Uniting Brazil (intro)

Updates on the Brazilian mission

Wednesday, 8 May 2013

If You Want It

There's an amazing line at the end of Relient K's album, Forget and Not Slow Down, which goes, "I've been convincing myself that I'm worthwhile, cause I'm worth what I'll convince myself to be..."

I remember when I was an 8 or 9 year old boy walking through the shops with my mom. I was definitely a 'special' child, mostly living in my own world. Very often, when we walked through shopping centers, I would be seeing a cricket stadium, and this walk I was doing was simply my run up to the stumps with ball in hand ready to bowl. All of a sudden, this one afternoon, an older man broke through my imagination, and with his hands on both my shoulders, I think he said to me (I'm not entirely sure of the wording as I was still trying to re-orientate myself after my stadium had so suddenly been transformed back into reality): "God is going to use you for amazing things, son!" That little encounter really affected me. I had heard it a lot from my parents, but now that a complete stranger had said it, suddenly I could really believe it. I was going to be used by God. Now all the pressure was off. I didn't have to prove to others that God was using me, because, apparently, they already knew. I just had to let God do his thing. Phew. Time to aim high.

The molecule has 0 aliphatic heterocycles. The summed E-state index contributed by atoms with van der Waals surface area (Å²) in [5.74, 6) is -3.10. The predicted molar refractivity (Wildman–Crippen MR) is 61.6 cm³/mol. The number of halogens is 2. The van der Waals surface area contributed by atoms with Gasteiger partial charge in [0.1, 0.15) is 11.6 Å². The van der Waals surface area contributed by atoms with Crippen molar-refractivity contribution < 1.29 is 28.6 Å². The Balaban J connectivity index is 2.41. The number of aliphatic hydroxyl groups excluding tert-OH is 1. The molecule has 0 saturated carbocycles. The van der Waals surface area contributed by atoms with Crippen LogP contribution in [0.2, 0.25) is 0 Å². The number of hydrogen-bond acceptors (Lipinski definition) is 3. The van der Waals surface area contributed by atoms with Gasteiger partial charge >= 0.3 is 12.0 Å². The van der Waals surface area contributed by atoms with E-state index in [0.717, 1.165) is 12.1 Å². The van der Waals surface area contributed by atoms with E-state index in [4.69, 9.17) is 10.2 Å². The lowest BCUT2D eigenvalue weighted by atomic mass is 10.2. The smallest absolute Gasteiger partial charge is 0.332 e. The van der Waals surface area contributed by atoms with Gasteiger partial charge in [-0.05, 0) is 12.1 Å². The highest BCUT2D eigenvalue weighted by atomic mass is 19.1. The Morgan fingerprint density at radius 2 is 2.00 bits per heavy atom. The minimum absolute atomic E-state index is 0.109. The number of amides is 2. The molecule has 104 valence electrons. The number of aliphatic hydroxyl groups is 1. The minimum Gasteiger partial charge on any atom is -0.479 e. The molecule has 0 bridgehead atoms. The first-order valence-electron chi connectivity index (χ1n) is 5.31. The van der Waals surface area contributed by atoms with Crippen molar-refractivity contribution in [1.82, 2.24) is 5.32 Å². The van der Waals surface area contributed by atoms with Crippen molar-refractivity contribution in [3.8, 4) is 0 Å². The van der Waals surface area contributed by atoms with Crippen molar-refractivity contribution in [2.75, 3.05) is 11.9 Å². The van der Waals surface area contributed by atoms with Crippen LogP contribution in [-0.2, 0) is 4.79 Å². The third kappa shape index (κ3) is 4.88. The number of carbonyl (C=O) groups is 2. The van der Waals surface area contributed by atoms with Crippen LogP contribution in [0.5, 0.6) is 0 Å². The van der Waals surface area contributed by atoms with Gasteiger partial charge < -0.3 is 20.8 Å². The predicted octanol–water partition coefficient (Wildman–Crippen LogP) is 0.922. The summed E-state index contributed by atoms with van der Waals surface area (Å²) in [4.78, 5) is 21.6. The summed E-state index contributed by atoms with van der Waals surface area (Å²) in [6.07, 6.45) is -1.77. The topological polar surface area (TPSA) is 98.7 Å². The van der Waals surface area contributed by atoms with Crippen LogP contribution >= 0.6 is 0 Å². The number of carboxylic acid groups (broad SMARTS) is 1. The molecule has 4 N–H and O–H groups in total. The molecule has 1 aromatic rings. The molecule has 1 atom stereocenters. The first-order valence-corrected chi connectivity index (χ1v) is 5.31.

Two weeks ago, we took two boys to go collect glasses that they needed after an optometrist had offered to donate their services to our boys. We came home with two excited kids with new glasses and a lot of attention. Attention that one of the other boys was craving. So when it came to his turn for an eye examination, as the doctor put it; "He almost deceived me, but his eyes are fine. He doesn't need glasses." Our little boy had tried to pretend he couldn't see anything in an attempt to get that attention. He was willing to fake de habilitation in substitution for attention. The doctor told him that his eyes may hurt for an hour or so because of the tests. This small little insignificant statement led to a melodramatic 18-hour insistence of near-blindness. He was calling anyone near by to come help him read anything and everything in front of him because he seemed to have managed to convince himself that his eyes were too weak to be used for near-on anything!

He chose to believe the voice in his head telling him what to do to get attention. I was amazed at his commitment, and apparent stern belief that in the course of one day he had gone from reading the tiny letters on the pages of the bible, to not even being able to read a stop-sign from up close.

I guess life really does change depending on the voices we choose to believe.